People get exercise outside on the lake shore path along Lake Ontario in Toronto on Thursday, April 2, 2020. Health officials and the government has asks that people stay inside to help curb the spread of the coronavirus also known as COVID-19. THE CANADIAN PRESS/Nathan Denette

‘Not a sprint, a marathon’: As Canada’s COVID-19 case counts slow, deaths climb

Canada’s top doctor, Dr. Theresa Tam, says easing restrictions must still protect vulnerable people

With ears perked across the country for when health officials will begin easing the strict measures in place to reduce the spread of COVID-19, Canada’s top doctor is reminding the public that tiding the virus is not a sprint, but a marathon.

Roughly 503,000 people have been tested for the novel coronavirus, with a positive test rate of six per cent, said Dr. Theresa Tam, the chief public health officer of Canada, during a news conference on Friday morning (April 17).

Canada’s latest tally on Friday showed that there have been 30,000 cases confirmed by lab testing. Across the provinces, 1,250 people have died. Meanwhile, 10,000 people have recovered from the respiratory illness, which has no cure of vaccine, making the total number of active cases roughly 18,750.

ALSO READ: B.C. is seeing the highest rate of COVID-19 recovery in Canada: here are a few reasons why

But while daily case counts start to slow death tolls are climbing, Tam explained, due to the prolonged nature of the virus’s incubation and recovery time and because such a high proportion of outbreaks are in long term care centres.

“It creates a bit of a paradox where early in an epidemic we see a rapid growth of new infections but not so with deaths,” she said, “but as the epidemic begins to slow, deaths accumulate at a faster pace.”

More than 90 per cent of the patients confirmed to have died from COVID-19 are over the age of 60, and half of them lived in long term care centres, according to statistics from Health Canada.

Federal models are now predicting between 1,200 and 1,620 deaths from COVID-19 by April 21. Last week the projections expected between 500 and 700 deaths this week.

“At this important junction, intense public health efforts are needed to stamp out existing outbreaks, prevent new outbreaks and manage chains of transmission in the community,” Tam said. “To get this done, without slipping backwards, all Canadians need to stay home and practise physical distancing.”

While it is unclear just how long COVID-19 will impact daily life, the federal government is preparing for at least some restrictions to last into the summer.

In his daily briefing out front of Rideau Cottage, Prime Minister Justin Trudeau said that his government is planning a virtual Canada Day celebration in place of the typical gathering at Parliament Hill, which will feature Canadian artists.

WATCH: New COVID-19 testing machine takes load off B.C.’s virologists and labs

In B.C., health officials have cautioned that it could be awhile until British Columbians gain some normalcy. If some of the restrictions are to be lifted, provincial health officer Dr. Bonnie Henry has warned that those same provisions could return by the fall.

Any changes to measures taken by individual provinces will have to keep the nation in mind, Tam notioned.

“No matter where we are in the country we have to remember that Canadians are all susceptible to the virus,” she said. “Remember this is not a sprint it is a marathon and there will only be unpleasant surprises if we quit early.”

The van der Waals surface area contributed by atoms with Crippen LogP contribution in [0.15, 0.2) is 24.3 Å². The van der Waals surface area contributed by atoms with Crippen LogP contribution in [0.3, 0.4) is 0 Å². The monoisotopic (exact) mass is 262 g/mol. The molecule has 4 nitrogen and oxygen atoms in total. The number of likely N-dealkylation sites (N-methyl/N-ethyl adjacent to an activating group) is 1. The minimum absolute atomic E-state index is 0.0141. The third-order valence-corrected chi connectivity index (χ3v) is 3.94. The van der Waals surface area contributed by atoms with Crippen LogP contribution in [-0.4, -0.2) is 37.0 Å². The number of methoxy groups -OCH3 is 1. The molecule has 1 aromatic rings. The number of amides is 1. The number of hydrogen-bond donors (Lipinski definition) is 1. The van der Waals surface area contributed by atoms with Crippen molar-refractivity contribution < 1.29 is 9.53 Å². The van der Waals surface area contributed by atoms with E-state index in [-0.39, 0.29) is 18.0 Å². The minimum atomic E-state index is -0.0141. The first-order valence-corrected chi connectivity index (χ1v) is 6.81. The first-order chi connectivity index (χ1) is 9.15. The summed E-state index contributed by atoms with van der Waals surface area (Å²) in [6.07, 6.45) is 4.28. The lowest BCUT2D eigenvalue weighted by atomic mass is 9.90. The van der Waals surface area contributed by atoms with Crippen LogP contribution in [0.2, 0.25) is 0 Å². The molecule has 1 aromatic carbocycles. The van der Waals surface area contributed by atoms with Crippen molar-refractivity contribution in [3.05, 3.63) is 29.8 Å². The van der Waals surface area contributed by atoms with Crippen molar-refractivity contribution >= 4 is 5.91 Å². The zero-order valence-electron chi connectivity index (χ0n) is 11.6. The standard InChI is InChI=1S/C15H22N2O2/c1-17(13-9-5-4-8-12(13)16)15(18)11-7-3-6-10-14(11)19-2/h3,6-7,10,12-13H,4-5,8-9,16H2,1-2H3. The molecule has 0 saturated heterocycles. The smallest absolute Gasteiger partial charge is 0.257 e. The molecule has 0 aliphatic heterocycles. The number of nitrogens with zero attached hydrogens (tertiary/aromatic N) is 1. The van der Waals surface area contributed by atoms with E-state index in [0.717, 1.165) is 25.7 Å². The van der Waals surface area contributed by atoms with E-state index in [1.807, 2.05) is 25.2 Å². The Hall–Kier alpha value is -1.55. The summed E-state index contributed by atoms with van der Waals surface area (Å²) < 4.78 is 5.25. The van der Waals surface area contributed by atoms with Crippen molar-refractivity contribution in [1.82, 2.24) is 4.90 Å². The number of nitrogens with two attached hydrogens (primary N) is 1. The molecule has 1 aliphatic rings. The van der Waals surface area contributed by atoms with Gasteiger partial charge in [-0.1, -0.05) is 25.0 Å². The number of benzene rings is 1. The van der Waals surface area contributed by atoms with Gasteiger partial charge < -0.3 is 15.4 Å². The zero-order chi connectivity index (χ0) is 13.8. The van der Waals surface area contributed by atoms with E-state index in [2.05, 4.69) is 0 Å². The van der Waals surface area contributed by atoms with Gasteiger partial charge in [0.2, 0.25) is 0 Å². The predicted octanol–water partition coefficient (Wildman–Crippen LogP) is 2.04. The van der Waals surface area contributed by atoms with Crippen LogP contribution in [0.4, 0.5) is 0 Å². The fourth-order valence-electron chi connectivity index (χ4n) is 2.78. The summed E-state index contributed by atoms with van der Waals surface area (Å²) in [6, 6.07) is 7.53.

@ashwadhwani
ashley.wadhwani@bpdigital.ca

Like us on Facebook and follow us on Twitter.

Coronavirus

Get local stories you won't find anywhere else right to your inbox.
Sign up here

Comments are closed

Just Posted

North Cariboo Seniors’ Council receives $10,000 from United Way

The funds will help the council provide meals to vulnerable seniors impacted by COVID-19

Regional district issues evacuation order for 9 residences near McBride

The Regional District of Fraser-Fort George issued the order on Sunday, July 4

FOREST INK: Microgrids in developing countries have many positive features

Columnist Jim Hilton writes about his experiences with “off the grid” power systems

Evacuation alert issued for three properties on Garvin Road, southeast of Quesnel

The Cariboo Regional District has issued the alert due to “potential danger to life and health”

VIDEO: Musqueam Chief captures captivating footage of bald eagle catching meal

‘This is why we have chosen to live here since time immemorial,’ Chief Wayne Sparrow’s nephew says

Police ramp up efforts to get impaired drivers off B.C. roads this summer

July is dedicated to the Summer CounterAttack Impaired Driving Campaign

Migrant workers stage multi-city action for full status amid COVID-19 risks

‘COVID-19 has exacerbated an existing crisis’

Okanagan school drops ‘Rebels’ sports team name, citing links with U.S. Civil War

Name and formerly-used images “fly in the face” of the district’s human rights policy, says board chair

PHOTOS: B.C.’s top doc picks up personalized Fluevog shoes, tours mural exhibition

Murals of Gratitude exhibit includes at least one portrait of Henry alongside paintings of health-care workers

In troubled times: Independence Day in a land of confusion

Buffeted by invisible forces and just plain worn out, the United States of America celebrates its 244th birthday

Stop enforcing sex work laws during COVID-19, advocates say

There are provisions in Canada’s prostitution laws that make workers immune from prosecution, but not from arrest

Liberal party finished 2019 having spent $43 million, raised $42 million

All political parties had until midnight June 30 to submit their financial reports for last year

B.C. teacher loses licence after sexual relationships with two recently-graduated students

The teacher won’t be allowed to apply for a teaching certificate until 2035

Most Read